Google C + + programming style guide: Notes

While comments are painful to write, they are essential to ensure code readability The following rules describe how and where to comment Of course, keep in mind that comments are important, but the best code itself should be self - documenting Meaningful type names and variable names are far better than ambiguous names to be interpreted with comments

Your comments are for code readers: the next person who needs to understand your code Be generous. You may be the next person!

7.1. Comment Style

Use / / *, or. Unified / / *

//Or / * * /; But / / more commonly used We should ensure unity in how to annotate and annotation style

7.2. File Comments

Add a copyright notice at the beginning of each file, followed by a description of the file content

Legal notice and author information:

Each file should contain the following items, in turn:

  • Copyright notice (e.g. Copyright 2008 Google Inc.)
  • licence. Select the appropriate license version for the project (for example, Apache 2.0, BSD, LGPL, GPL)
  • Author: identifies the original author of the document

If you make significant changes to the original author's document, add your information to the author's information In this way, when others have questions about the document, they can know who to contact

Document content:

Immediately after the copyright license and author information, each file is annotated to describe the content of the file Usually H file should give a brief description of the function and usage of the declared class cc files usually contain more implementation details or discussion of algorithm skills. If you feel that these implementation details or discussion of algorithm skills are difficult to understand H file is helpful. You can move the comment to h. And in cc indicates that the document is in h. Don't simply in h and Copy notes between cc This deviates from the practical significance of the note

7.3. Class annotation

The definition of each class should be accompanied by a note describing the function and usage of the class

// Iterates over the contents of a GargantuanTable.  Sample usage:
//    GargantuanTable_Iterator* iter = table->NewIterator();
//    for (iter->Seek("foo"); !iter->done(); iter->Next()) {
//      process(iter->key(), iter->value());
//    }
//    delete iter;
class GargantuanTable_Iterator {

If you think you have described this class in detail at the top of the document, it doesn't matter if you want to simply say "see the top of the document for a complete description", but make sure there are such comments

If the class has any synchronization preconditions, the documentation describes them If the instance of this class can be accessed by multithreading, pay special attention to the documentation to explain the use of relevant rules and constants in multithreading environment

7.4. Function Comments

Comments at the function declaration describe the function; The function implementation is described at the definition

Function declaration:

Comments are placed before the declaration to describe the function function and usage Notes use narrative ("Opens the file") rather than directive ("Open the file"); Annotation is only to describe the function, not to command what the function does In general, annotations do not describe how a function works That's part of the function definition

Contents of comments at function declaration:

  • Function input and output
  • For class member functions: whether the object needs to maintain reference parameters during function call and whether these parameters will be released
  • If the function allocates space, it needs to be released by the caller
  • Whether the parameter can be NULL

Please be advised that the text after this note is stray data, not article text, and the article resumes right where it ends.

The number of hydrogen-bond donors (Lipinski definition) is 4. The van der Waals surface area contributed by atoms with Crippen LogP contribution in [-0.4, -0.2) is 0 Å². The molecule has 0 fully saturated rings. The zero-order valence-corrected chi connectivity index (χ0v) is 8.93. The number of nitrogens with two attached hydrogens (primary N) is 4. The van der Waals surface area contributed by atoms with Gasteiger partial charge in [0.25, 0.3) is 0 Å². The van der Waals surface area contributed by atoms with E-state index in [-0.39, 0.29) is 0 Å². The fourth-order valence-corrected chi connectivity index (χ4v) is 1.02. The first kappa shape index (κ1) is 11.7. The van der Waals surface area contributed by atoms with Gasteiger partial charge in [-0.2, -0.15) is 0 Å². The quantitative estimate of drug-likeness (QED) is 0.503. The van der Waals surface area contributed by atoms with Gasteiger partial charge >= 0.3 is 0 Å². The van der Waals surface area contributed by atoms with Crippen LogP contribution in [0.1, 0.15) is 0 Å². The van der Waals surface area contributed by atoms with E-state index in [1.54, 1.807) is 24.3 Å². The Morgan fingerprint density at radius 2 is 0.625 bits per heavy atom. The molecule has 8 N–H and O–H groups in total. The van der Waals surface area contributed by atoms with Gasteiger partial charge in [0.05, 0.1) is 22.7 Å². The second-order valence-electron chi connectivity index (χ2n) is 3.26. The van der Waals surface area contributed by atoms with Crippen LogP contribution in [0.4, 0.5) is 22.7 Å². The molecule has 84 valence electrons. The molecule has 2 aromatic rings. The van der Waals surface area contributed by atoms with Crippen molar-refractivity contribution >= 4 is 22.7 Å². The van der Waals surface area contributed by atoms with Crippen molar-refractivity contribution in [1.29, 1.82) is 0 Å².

• Whether there are performance hidden dangers in the use of functions
  • If the function is reentrant, what is the synchronization premise?

Examples are as follows:

// Returns an iterator for this table.  It is the client's
// responsibility to delete the iterator when it is done with it,
// and it must not use the iterator once the GargantuanTable object
// on which the iterator was created has been deleted.
// The iterator is initially positioned at the beginning of the table.
// This method is equivalent to:
//    Iterator* iter = table->NewIterator();
//    iter->Seek("");
//    return iter;
// If you are going to immediately seek to another place in the
// returned iterator, it will be faster to use NewIterator()
// and avoid the extra seek.
Iterator* GetIterator() const;

But also avoid wordy or obvious explanations There is no need to add "returns false otherwise" in the following comments, because it has been implied:

// Returns true if the table cannot hold any more entries.
bool IsTableFull();

When commenting the constructor / destructor, remember that the reader knows what the constructor / destructor is for, so comments like "destroy this object" are meaningless Indicate what the constructor did to the parameter (for example, whether it took pointer ownership) and what the destructor cleaned up If it's all unimportant content, omit the comments directly It is normal for destructors to have no comments before them

Function definition:

When defining each function, the function and implementation points of the function shall be explained with notes For example, talk about the programming skills you use, the general steps of implementation, or explain the reason why the first half needs to be locked and the second half doesn't Don't start from h file or function declarations elsewhere It is OK to briefly restate the function function, but the annotation should focus on how to implement it

7.5. Variable Comments

Usually, the variable name itself is enough to explain the purpose of the variable In some cases, additional notes are also required

Class data member:

Each class data member (also called instance variable or member variable) should be annotated for its purpose If the variable can accept warning values such as NULL or - 1, it must be explained For example:

    // Keeps track of the total number of entries in the table.
    // Used to ensure we do not go over the limit. -1 means
    // that we don't yet know how many entries the table has.